5. Jerusalem falls - Jeremiah’s choice. God’s warnings finally give way to judgement and Jeremiah is the only man to have any say in his future. Offered a place of honour at the Babylonian court he chooses instead to stay with the have-nots in the land of Judah. Jeremiah 39:1-18 & 40:1-6.
6. The governer, Gedaliah, is murdered. The people, fearing reprisals make ready to escape to Egypt. Jeremiah 40:7-16 & 41:1-18.
7. For all their declared willingness to obey God’s word, when the message came telling them to stay put, they disobeyed. Egypt seemed safer. They take Jeremiah and Baruch with them. As God had predicted the long arm of Nebuchadnezzar reached down into Egypt in 568 B.C. Jeremiah 42:1-22 & 43:1-7.
8. Jeremiah warns against idolatry but despite all that has happened the people refuse to listen. They will go back to worshipping the ‘queen of heaven;’ (the moon) and all will be well again! (After this we hear no more of Jeremiah. Tradition has it that he was stoned to death in Egypt.) Jeremiah 43:8-13 & 44:1-30.
9. This short chapter refers to the writing of the scroll (see Jeremiah 36:1-32.) Jeremiah 45:1-5.


1. Verses 1-12 describe the defeat at Carchemish in 605 B.C. Verses 13-26 forecast Nebuchadnezzar’s invasion of Egypt in 568 B.C. Jeremiah 46:1-26.
2. The final verses of chapter 46 give words of comfort for Israel: ".behold I will save you from afar off". Jeremiah 46:27-28.
3. A prophecy against the Philistines. Calamity is predicted from the Babylonians in the north. Jeremiah 47:1-7.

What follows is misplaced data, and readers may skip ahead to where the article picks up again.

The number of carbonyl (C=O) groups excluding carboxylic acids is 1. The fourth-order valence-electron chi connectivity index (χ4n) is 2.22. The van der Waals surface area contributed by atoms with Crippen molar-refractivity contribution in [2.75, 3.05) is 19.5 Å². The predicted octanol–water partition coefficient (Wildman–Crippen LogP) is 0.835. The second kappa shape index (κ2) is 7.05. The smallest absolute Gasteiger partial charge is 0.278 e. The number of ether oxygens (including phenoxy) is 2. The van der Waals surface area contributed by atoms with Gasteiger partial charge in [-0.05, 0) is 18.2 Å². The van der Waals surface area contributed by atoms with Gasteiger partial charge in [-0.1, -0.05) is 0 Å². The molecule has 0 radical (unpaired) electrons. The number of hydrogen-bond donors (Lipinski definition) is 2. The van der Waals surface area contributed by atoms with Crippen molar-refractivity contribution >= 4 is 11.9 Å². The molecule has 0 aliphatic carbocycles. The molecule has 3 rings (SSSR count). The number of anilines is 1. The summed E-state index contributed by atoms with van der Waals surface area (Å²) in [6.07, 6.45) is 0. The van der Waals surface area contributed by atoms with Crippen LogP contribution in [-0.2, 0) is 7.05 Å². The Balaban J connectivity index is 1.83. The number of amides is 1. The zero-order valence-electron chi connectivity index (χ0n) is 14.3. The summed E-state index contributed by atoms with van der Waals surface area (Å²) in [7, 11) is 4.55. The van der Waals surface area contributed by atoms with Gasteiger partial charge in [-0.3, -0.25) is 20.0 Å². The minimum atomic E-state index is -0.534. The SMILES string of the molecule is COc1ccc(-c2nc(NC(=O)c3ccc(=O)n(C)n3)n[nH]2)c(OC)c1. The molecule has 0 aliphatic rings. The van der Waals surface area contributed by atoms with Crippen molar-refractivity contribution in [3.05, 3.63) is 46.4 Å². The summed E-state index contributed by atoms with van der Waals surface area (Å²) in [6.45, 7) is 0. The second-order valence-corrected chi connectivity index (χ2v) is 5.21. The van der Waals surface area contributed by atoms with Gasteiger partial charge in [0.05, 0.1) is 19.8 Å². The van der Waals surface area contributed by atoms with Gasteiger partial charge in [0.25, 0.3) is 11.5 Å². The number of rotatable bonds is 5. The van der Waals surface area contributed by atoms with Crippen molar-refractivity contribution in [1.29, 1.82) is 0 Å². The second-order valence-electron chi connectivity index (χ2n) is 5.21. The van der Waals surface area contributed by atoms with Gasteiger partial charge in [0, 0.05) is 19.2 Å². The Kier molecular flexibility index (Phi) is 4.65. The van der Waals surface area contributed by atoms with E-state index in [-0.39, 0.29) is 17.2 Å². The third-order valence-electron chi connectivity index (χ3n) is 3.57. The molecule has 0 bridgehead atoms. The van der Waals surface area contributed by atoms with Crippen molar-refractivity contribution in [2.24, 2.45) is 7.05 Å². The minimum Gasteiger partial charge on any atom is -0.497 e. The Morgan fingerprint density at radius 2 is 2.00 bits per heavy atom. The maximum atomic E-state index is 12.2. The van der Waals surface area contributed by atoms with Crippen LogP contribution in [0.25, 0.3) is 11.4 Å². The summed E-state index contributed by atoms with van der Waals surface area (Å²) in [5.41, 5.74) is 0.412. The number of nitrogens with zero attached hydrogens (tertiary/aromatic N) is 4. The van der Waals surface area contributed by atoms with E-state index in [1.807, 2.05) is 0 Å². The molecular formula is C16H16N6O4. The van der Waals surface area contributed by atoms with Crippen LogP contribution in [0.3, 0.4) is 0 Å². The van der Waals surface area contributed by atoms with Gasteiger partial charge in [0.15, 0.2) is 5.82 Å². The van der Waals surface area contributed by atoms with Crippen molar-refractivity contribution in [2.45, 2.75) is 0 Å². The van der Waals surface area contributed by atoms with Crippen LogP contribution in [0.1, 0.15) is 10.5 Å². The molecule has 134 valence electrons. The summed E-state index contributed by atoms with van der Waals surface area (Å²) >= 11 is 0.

4. A prophecy against Moab. Jeremiah 48:1-47.
5. A prophecy against Ammon. Jeremiah 49:1-6.
6. A prophecy against Edom. Jeremiah 49:7-22.
7. A prophecy against Damascus. Jeremiah 49:23-27.
8. A prophecy against Kedar. Jeremiah 49:28-33.
9. A prophecy against Elam. Jeremiah 49:34-39.
10. Jeremiah’s impressive prophecy was sent with the delegation that went to Babylon six years before the fall of Jerusalem. It was given a public reading then thrown into the Euphratesin the same way that Babylon itself would sink and be destroyed. Babylon was God’s instrument to punish his people, but God cannot ignore evil; judgement must always come. Jeremiah 50:1-46 & 51:1-64.


586 BC

1. This chapter details the fall of Jerusalem in the ninth year of the reign of King Zedekiah. It also tells of the pillaging of the Temple and gives numbers of Jews taken into exile. It finishes with the story of Evil-Merodach’s kindness to Jehoiachin who was released from prison, allowed to eat at the Kings table and given a regular allowance. (See 2 Kings 24:8-17.) Jeremiah 52:1-34.